“Triad of Felines” Monoliths Uncovered in Mexico

Recent excavations South of Mexico City in Chalcatzingo (a region known to have been connected with the Olmec culture) has uncovered a monolith, dating to approximately 700 BCE, depicting three feline figures (likely jaguars or mountain lions).

Triad Cat Monolith copyright National Geographic

After several months of piecing together the piece, archaeologists have revealed the completed work to the public. Its purpose is still unknown, but professionals assert that it had a type of ritualistic significance and may have served as a type of ‘religious bilboard’ scattered across the landscape.

“One of our hypotheses is that, in the time from 800 to 500 B.C., there was a frieze along the entire Cerro Chalcatzingo,” or “Chalcatzingo hill,” project member Mario Cordova Tello, an archaeologist with Mexico’s National Institute of Anthropology and History (INAH), said in a statement.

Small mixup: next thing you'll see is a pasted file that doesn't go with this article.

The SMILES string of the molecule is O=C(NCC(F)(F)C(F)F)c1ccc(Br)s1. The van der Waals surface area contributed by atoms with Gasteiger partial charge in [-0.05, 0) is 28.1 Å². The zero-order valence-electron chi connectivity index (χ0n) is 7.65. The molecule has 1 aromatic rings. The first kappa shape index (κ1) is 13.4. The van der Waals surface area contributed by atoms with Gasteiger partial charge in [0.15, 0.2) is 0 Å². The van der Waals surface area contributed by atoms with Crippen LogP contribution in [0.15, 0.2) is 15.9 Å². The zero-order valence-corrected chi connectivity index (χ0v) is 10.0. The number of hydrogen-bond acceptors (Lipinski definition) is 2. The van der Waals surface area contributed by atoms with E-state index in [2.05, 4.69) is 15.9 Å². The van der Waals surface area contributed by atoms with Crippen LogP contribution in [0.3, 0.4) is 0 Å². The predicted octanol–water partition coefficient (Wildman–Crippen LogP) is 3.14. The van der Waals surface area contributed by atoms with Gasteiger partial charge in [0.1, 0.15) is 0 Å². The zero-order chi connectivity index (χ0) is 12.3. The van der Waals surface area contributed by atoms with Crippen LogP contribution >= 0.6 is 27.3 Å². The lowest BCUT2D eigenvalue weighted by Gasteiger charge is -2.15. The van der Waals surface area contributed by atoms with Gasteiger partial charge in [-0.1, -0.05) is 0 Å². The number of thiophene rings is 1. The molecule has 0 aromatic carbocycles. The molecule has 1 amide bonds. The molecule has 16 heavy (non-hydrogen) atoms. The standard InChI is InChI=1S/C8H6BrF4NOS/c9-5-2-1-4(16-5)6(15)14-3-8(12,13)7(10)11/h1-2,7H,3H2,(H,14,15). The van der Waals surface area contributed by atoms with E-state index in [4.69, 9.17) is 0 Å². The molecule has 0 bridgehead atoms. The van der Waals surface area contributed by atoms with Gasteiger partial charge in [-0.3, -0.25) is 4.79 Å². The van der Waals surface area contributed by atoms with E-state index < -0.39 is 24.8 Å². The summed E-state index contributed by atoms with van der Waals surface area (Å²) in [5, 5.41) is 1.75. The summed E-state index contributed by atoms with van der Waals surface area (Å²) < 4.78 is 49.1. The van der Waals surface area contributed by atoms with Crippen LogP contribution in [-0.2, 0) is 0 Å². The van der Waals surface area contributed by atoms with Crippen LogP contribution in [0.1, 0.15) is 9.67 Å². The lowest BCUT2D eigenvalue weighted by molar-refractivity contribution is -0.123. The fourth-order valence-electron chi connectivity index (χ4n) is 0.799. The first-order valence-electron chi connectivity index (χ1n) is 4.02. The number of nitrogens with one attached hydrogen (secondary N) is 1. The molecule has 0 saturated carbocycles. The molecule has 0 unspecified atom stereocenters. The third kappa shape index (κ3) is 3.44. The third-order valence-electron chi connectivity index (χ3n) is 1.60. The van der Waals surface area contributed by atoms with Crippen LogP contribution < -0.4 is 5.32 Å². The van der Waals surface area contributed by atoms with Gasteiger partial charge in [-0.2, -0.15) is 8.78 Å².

The find will be instrumental in determining the relationship between the Olmec and the Native inhabitants of Chalcatzingo. Read more about the find in this National Geographic Article.

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